GCF at the World Bank-IMF Spring Meetings and UN: Climate finance and global financial reforms loom large

  • Article type News update
  • Publication date 03 May 2024

The Green Climate Fund (GCF) recently participated at the World Bank-IMF Spring Meetings in Washington, DC and engaged with UN stakeholders in New York, weighing in on discussions about global financial architecture reforms and providing updates on the Fund’s efforts to boost climate finance for developing countries.

As many developing countries struggle to address climate and development challenges amidst food insecurity, poverty, inflation, war, and heavy debt burdens, calls have been loud and clear for reforms to international financial institutions and processes and to significantly scale up climate finance. With COP 29 touted as the ‘finance COP,’ the spring meetings were key meetings in a critical year for climate finance. 

Led by the Executive Director, the GCF delegation attended various events, fora and meetings at the spring meetings, engaging with the US government, G20, V20, and partners ranging from the climate funds - Global Environment Facility (GEF), Climate Investment Funds (CIF), Adaptation Fund (AF) - to multilateral development banks (MDBs) to the private sector.  The delegation also met with key UN stakeholders, including the UN Secretary-General, in New York.

GCF Executive Director Mafalda Duarte met with UN Secretary-General António Guterres in New York where progress updates were provided on GCF’s efficiency and impact reforms.

The DC and New York engagements were important opportunities for GCF to take part in the global finance reform discussions, particularly as GCF is undergoing reforms of its own to make the Fund more efficient and impactful to better serve the climate needs of developing countries, as part of its 50by30 vision.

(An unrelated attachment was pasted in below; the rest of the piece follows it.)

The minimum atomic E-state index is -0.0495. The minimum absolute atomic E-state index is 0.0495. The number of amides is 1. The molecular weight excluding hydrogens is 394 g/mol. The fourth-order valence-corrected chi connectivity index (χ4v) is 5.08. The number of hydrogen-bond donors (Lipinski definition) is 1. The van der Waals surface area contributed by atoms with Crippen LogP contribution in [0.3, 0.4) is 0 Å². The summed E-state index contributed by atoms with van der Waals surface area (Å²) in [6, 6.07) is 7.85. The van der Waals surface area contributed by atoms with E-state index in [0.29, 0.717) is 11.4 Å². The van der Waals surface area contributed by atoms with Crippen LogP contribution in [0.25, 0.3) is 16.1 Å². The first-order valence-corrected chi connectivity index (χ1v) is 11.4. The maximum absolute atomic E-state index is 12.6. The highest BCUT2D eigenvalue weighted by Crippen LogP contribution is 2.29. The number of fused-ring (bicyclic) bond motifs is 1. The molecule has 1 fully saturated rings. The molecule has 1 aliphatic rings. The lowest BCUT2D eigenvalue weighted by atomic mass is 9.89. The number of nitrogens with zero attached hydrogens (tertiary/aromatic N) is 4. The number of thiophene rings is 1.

Partners and stakeholders were informed about the progress made by GCF on its 50by30 priorities, including the implementation of efficiency measures that aim to deliver climate investments at scale, with the relevant speed and highest impact possible.   In addition, GCF and the other climate funds (GEF, CIF, AF) met on the margins of the spring meetings to discuss collaborations and synergies in delivering climate finance to the most climate-vulnerable regions. This has been an ongoing discussion among the four funds since their joint declaration at COP 28 to increase impact and access to climate finance.

While there was broad consensus on the urgent need for reforms in the global finance architecture, there was also agreement on the need for MDBs and the climate funds to work together and for the rapid expansion of tools to drive the scale of climate investments and impact. Many agreed that GCF is crucial in advancing these agendas.  Given its tools (e.g., Readiness Programme, Project Preparation Facility) and the diverse breadth of its global partnership network, GCF is well-positioned to enable and catalyse climate finance at scale.

Watch a conversation between the Atlantic Council and Mafalda Duarte, GCF Executive Director, as they discuss the road to COP 29 and mobilising capital for climate action.